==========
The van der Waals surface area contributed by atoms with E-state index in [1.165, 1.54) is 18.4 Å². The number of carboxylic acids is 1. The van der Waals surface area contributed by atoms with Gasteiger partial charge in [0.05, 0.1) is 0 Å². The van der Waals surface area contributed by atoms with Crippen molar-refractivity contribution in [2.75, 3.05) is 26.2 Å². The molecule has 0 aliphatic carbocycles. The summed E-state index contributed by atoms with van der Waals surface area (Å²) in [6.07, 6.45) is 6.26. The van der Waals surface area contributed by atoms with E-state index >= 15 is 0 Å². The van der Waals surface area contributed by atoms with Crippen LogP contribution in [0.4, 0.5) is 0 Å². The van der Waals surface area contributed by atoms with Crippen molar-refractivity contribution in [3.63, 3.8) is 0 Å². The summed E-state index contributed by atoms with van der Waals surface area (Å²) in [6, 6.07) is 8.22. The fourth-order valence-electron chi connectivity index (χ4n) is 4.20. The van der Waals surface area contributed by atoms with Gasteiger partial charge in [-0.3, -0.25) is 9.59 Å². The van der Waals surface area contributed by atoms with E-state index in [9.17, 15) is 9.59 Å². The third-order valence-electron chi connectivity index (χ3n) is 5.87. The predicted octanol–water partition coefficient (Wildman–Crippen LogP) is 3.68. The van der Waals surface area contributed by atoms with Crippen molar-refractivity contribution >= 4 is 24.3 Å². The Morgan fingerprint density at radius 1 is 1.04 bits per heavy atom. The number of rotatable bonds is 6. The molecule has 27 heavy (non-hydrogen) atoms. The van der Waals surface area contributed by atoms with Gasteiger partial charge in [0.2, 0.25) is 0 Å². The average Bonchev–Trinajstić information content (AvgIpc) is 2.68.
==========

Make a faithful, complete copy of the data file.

The van der Waals surface area contributed by atoms with E-state index in [1.165, 1.54) is 18.4 Å². The number of carboxylic acids is 1. The van der Waals surface area contributed by atoms with Gasteiger partial charge in [0.05, 0.1) is 0 Å². The van der Waals surface area contributed by atoms with Crippen molar-refractivity contribution in [2.75, 3.05) is 26.2 Å². The molecule has 0 aliphatic carbocycles. The summed E-state index contributed by atoms with van der Waals surface area (Å²) in [6.07, 6.45) is 6.26. The van der Waals surface area contributed by atoms with E-state index >= 15 is 0 Å². The van der Waals surface area contributed by atoms with Crippen LogP contribution in [0.4, 0.5) is 0 Å². The van der Waals surface area contributed by atoms with Crippen molar-refractivity contribution in [3.63, 3.8) is 0 Å². The summed E-state index contributed by atoms with van der Waals surface area (Å²) in [6, 6.07) is 8.22. The fourth-order valence-electron chi connectivity index (χ4n) is 4.20. The van der Waals surface area contributed by atoms with Gasteiger partial charge in [-0.3, -0.25) is 9.59 Å². The van der Waals surface area contributed by atoms with E-state index in [9.17, 15) is 9.59 Å². The third-order valence-electron chi connectivity index (χ3n) is 5.87. The predicted octanol–water partition coefficient (Wildman–Crippen LogP) is 3.68. The van der Waals surface area contributed by atoms with Crippen molar-refractivity contribution >= 4 is 24.3 Å². The Morgan fingerprint density at radius 1 is 1.04 bits per heavy atom. The number of rotatable bonds is 6. The molecule has 27 heavy (non-hydrogen) atoms. The van der Waals surface area contributed by atoms with Gasteiger partial charge in [0.2, 0.25) is 0 Å². The average Bonchev–Trinajstić information content (AvgIpc) is 2.68.